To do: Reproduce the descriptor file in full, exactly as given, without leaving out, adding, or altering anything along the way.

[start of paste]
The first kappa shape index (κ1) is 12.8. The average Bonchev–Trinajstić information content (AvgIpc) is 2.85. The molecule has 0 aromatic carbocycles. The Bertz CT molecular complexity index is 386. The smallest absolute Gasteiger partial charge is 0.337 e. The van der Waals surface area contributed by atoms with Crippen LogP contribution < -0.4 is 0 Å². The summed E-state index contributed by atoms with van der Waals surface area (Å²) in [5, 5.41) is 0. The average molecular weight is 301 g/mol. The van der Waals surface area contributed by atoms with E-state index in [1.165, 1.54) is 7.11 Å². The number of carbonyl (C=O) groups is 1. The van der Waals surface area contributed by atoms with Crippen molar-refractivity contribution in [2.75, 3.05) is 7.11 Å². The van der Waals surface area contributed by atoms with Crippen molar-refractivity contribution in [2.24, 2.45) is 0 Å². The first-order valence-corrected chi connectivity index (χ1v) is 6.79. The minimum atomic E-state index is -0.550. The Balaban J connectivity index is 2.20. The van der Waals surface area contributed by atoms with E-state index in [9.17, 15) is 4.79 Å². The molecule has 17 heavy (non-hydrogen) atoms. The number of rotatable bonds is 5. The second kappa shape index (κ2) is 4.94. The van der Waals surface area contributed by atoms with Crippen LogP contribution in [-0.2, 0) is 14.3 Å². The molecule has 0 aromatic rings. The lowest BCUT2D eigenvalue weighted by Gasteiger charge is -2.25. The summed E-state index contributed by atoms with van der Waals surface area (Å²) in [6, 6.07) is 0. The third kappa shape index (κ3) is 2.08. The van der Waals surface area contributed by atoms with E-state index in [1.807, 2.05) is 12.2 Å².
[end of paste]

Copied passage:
The first kappa shape index (κ1) is 12.8. The average Bonchev–Trinajstić information content (AvgIpc) is 2.85. The molecule has 0 aromatic carbocycles. The Bertz CT molecular complexity index is 386. The smallest absolute Gasteiger partial charge is 0.337 e. The van der Waals surface area contributed by atoms with Crippen LogP contribution < -0.4 is 0 Å². The summed E-state index contributed by atoms with van der Waals surface area (Å²) in [5, 5.41) is 0. The average molecular weight is 301 g/mol. The van der Waals surface area contributed by atoms with E-state index in [1.165, 1.54) is 7.11 Å². The number of carbonyl (C=O) groups is 1. The van der Waals surface area contributed by atoms with Crippen molar-refractivity contribution in [2.75, 3.05) is 7.11 Å². The van der Waals surface area contributed by atoms with Crippen molar-refractivity contribution in [2.24, 2.45) is 0 Å². The first-order valence-corrected chi connectivity index (χ1v) is 6.79. The minimum atomic E-state index is -0.550. The Balaban J connectivity index is 2.20. The van der Waals surface area contributed by atoms with E-state index in [9.17, 15) is 4.79 Å². The molecule has 17 heavy (non-hydrogen) atoms. The number of rotatable bonds is 5. The second kappa shape index (κ2) is 4.94. The van der Waals surface area contributed by atoms with Crippen LogP contribution in [-0.2, 0) is 14.3 Å². The molecule has 0 aromatic rings. The lowest BCUT2D eigenvalue weighted by Gasteiger charge is -2.25. The summed E-state index contributed by atoms with van der Waals surface area (Å²) in [6, 6.07) is 0. The third kappa shape index (κ3) is 2.08. The van der Waals surface area contributed by atoms with E-state index in [1.807, 2.05) is 12.2 Å².